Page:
Cheyenne (Sean Penn) is a former rock star who is still rocking the Goth look. Now 50, he relives the days of superstardom with avid young fan and best friend Mary (Eve Hewson). Living off his royalties with his wife (Frances McDormand), he rattles around his grand Dublin mansion until the death of his estranged father calls him to New York. Reunited with his family, Cheyenne discovers a secret that will send him across America. On a journey through the Midwest, full of surprises and surreal encounters, from New York socialites to ethical gun-shop owners, to a reunion with old friend David Byrne of Talking Heads, Cheyenne is on the road trip of his life.
Misguided, misconceived, overlong, self-indulgent, flabby mess of a movie
- This Must Be the Place review by PV
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You rated this film: 2
This film gets 1.5 stars from me - and it would be lower were it not from the nice Utah scenery and the good performances by supporting actors (rounded up to 2 stars for that).
This film feels VERY long. That is because of a terrible performance by the ever-irritating Sean Penn pretending to be an aging goth pop star, but only partly. This also feels yawn-inducingly long because the script is a mess, there are too many insignificant characters (in the Irish scenes) who are just clutter and flab that should have been cut in the script edit, and generally it is amateur in its self-indulgence, like a vanity project.
What is very weird about this movie is that it's like 2 films in one: the first about an aging rock star in Ireland - which then morphs into the hunt for an auschwitz guard in the USA.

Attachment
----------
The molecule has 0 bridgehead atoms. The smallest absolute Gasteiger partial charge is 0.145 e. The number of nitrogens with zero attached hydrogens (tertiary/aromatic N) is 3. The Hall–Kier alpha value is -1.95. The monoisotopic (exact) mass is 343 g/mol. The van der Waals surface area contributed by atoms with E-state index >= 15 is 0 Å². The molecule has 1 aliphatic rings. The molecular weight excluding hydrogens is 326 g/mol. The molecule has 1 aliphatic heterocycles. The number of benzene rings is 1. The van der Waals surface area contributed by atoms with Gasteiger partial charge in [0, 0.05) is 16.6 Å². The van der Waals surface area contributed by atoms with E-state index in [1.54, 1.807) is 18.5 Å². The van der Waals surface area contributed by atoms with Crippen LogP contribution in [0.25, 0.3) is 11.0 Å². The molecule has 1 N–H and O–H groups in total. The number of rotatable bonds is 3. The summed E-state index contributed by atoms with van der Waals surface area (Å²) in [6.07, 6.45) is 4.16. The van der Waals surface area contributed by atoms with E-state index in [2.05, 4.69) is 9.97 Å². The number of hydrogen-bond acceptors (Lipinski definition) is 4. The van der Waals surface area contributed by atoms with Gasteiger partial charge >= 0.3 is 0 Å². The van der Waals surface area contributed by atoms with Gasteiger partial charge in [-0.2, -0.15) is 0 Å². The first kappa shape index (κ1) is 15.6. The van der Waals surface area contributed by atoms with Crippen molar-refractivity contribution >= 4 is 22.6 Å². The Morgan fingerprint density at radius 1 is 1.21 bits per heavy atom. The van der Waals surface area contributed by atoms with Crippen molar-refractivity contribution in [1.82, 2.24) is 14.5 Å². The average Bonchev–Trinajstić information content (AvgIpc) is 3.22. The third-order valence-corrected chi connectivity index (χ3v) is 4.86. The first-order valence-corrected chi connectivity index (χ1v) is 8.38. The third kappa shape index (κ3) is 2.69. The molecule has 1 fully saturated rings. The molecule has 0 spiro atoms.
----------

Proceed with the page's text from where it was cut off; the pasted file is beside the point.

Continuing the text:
The simple fact is: this just does not work. It might have worked if one or the other. But as it is, it is shockingly bad - and Sean Penn deserves to be tied up and have his oscar melted in front of him for this atrocity of a lead performance. David Byrne also derves a slap for his silly cameo.
Far better to rent out Killing Bono or That'll be The Day - both great movies about the music business (the former in Ireland).
Then watch The Boys from Brazil or The Music Box - both superb films about hunting down nazi war criminals.
Watch this only to learn how not to make a good film.
Taking its title from the song a sweet but rather self indulgent scene in which a chubby little boy sings in a diner in New Mexico This Must Be the Place is a long and rather bizarre character study of an ex-goth-rock star, Cheyenne (Sean Penn) as he travels through his deceased father’s past.
The heavily made up, block toe nailed millionaire has been living a happy but quiet life with his surprisingly normal and down to earth wife Jane (Frances McDormand) in a mansion in Dublin when he receives word that his estranged Jewish father is on death’s door. A fear of flying forces Cheyenne to take the boat back to America, where he arrives in New York just in time for the funeral. Seeking to further understand his father, who was left scarred and distant after the abuse he underwent in Acquits, Cheyenne travels across America in search of the Nazi war criminal responsible for his father’s pain.
Although there are lots of interesting elements to This Must Be the Place, ultimately it is a rather self indulgent movie, filled with long lingering close ups of the eyes and mouth which are clearly meant to encourage you to feel more connected with an ultimately artificial character.
Penn is good, as you would expect him to be, but as with some of his previous roles, including that of the Autistic father in 2001’s I Am Sam he takes things a little too far and rather than presenting an unusual character with depth he comes across as an accomplished actor playing a well researched and rather over the top role. Combine these over zealous elements with the incredibly slow pacing of director Paolo Sorrentino and This Must Be the Place ends up feeling more like a long hot car journey in the desert heat with nothing but 80’s radio to keep you company.